Here’s our CEO and Founder Michael Lahyani’s column in Khaleej Times where he talks about the impact the Expo win is likely to have on Dubai and why Dubai’s win is not just a celebration of its entry into the big league but also proof of its resilience and unity in the face of adversity to open up a world of unlimited possibilities for itself.
Great expectations ahead for Dubai
Michael Lahyani (Property Focus) / 1 December 2013
Finally, the verdict everyone’s been waiting for is out. Celebrations were everywhere as Dubai’s win was jubilantly revealed. What makes this event extra special is the fact that this has come in just the 42nd year of the UAE’s history. Following intense competition over the course of two years with contenders such as Russia, Turkey and Brazil, Dubai impressively maintained a clear lead throughout the three rounds of voting held in Paris to become the first city in the Middle East and North Africa region to host the World Expo, the world’s third largest non-commercial event after the Olympic Games and FIFA World Cup.
As a resident of and an entrepreneur in Dubai, I am extremely excited to be part of this momentous phase in Dubai’s economy and would like to congratulate the government, residents and businesses on coming together to make this possible. Expos are amongst the world’s largest events and the road to 2020 will offer enormous potential for all those who live and work here. What’s more, the event will translate into and open up numerous opportunities across the economic spectrum, particularly in the construction, tourism, hospitality, transport, IT, telecom and manufacturing sectors.
The key thing to remember here is that Dubai’s infrastructure and tourism played a vital role to win the bid, so any progress we see post the win will augment what is already in place. For one, trade and tourism will increase as Dubai becomes recognised as the gateway to anyone who wishes to do business in the region, further cementing its position as a competitive global player. With this, we can expect a rise in demand for long and short-stay options, such as serviced apartments, as the country aims to attract nearly 25 million visitors between April and October 2020 and tourists and business travellers in the years leading to the event. It has also been projected that the UAE economy will see over Dh100 billion in revenue and the creation of more than 200,000 jobs between 2013 and 2021, 40 per cent of which are expected to be generated in the travel and tourism sectors. This is not too surprising if we look at what the World Expo 2010 did for Shanghai. The event saw over 70 million visitors and boosted China’s tourism market, tourist spending and GDP significantly.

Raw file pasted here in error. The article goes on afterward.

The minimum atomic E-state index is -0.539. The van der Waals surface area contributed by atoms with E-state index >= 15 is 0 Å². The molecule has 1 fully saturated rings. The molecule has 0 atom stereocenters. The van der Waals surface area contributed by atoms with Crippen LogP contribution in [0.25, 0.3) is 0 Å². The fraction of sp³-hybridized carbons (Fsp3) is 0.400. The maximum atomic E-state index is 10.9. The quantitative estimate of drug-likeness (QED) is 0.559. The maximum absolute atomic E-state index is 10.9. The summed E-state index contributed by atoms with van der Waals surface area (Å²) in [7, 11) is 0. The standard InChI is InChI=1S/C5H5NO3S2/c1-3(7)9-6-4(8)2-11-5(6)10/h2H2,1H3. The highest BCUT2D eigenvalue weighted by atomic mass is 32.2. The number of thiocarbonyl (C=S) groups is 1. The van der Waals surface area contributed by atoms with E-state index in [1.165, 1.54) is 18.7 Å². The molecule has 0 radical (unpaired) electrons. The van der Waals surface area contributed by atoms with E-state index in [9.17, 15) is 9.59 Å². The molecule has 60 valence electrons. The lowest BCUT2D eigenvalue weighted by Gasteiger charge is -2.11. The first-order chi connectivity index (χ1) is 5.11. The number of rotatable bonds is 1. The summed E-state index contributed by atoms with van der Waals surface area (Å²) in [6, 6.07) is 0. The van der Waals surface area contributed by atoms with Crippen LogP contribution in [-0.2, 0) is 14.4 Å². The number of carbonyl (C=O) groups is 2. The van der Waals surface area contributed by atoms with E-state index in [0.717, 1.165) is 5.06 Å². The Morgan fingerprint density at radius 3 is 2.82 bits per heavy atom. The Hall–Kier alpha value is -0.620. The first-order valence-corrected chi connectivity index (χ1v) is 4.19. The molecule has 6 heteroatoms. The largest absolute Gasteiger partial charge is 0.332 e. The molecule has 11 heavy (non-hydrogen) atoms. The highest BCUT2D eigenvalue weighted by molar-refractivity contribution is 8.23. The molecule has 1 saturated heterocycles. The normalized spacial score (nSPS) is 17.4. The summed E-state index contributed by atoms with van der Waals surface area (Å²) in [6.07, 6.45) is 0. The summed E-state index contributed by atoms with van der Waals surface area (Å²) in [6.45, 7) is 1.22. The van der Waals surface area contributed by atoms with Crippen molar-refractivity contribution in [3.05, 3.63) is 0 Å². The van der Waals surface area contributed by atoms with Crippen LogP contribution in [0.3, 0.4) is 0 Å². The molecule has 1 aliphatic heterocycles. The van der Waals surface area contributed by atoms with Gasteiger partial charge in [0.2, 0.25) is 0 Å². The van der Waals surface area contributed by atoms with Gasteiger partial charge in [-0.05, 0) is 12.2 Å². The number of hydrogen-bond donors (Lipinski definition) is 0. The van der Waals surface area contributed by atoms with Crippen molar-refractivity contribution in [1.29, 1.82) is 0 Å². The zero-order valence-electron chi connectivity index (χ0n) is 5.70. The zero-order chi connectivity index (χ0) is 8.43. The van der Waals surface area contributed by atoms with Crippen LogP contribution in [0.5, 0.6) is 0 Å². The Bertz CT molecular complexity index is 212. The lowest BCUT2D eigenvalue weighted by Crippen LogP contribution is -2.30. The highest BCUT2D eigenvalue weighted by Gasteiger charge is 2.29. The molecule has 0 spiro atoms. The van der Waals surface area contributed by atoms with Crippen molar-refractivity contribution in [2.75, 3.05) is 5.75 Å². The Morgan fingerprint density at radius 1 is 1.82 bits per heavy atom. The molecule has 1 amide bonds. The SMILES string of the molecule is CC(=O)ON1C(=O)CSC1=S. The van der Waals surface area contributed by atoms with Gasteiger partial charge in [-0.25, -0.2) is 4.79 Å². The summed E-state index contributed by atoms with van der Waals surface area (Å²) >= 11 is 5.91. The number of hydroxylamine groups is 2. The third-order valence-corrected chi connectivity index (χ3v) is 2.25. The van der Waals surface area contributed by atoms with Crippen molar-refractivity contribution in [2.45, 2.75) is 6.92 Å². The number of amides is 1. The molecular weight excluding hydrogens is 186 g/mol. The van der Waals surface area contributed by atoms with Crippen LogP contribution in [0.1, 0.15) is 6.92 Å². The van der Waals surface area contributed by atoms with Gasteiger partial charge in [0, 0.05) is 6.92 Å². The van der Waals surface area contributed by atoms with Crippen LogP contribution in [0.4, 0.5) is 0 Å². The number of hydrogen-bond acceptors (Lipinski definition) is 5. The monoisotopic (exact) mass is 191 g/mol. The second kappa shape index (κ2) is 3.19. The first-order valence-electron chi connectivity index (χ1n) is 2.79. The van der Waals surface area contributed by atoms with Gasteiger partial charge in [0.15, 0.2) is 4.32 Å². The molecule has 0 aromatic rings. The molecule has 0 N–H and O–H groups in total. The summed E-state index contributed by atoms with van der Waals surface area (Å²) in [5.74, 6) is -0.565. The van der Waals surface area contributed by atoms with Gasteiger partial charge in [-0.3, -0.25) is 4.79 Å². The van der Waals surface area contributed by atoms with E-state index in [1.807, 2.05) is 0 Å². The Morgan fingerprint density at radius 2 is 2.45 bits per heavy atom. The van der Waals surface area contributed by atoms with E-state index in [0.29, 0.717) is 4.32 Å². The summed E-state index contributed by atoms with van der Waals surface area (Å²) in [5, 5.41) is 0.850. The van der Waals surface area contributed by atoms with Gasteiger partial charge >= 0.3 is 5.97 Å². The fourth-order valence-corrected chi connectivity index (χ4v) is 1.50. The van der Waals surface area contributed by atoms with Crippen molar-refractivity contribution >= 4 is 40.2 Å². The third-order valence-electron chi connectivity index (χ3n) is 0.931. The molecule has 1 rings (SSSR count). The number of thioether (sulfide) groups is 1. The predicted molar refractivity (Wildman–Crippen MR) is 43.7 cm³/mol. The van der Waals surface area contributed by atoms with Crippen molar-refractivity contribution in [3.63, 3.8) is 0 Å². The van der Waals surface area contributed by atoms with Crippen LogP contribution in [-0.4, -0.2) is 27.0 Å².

Coming to real estate, the overwhelming confidence we’ve seen in the market this year will continue to drive property demand and prices organically with the win accelerating the implementation of megaprojects such as Mohammed Bin Rashid City and residential and business districts in and around Dubai World Central Airport. Further, numerous new projects will be launched, increasing property supply and in turn balancing the rise in demand due to the increase in resident and visitor numbers. The new airport will also see rapid expansion and drive the construction of infrastructure projects such as the Dubai Metro Purple Line. The 1988 Expo in Brisbane, Australia, for instance, drove the laying of nearly 2,000 kilometres of telecommunications wire and the world-famous Eiffel Tower was built as the entrance arch to the 1889 World Expo in Paris.
Dubai has always been a model city where diverse cultures, traditions and nationalities co-exist harmoniously. When I arrived in Dubai in 2004, the city was very different from what it is today. By 2020, Dubai will be a new city once again, probably a lot more different, given the rapid pace with which projects will be conceived and completed during the years leading to the Expo.
Back in 2008, even as Dubai’s economy was struggling to find its footing following the global downturn, who would have thought that five years later, the city would get ready to host the largest trade show on earth. Dubai’s win is not just a celebration of its entry into the big league but also a global acknowledgment of a city that refused to watch from the sidelines and displayed resilience and unity in the face of adversity to open up a world of unlimited possibilities for itself.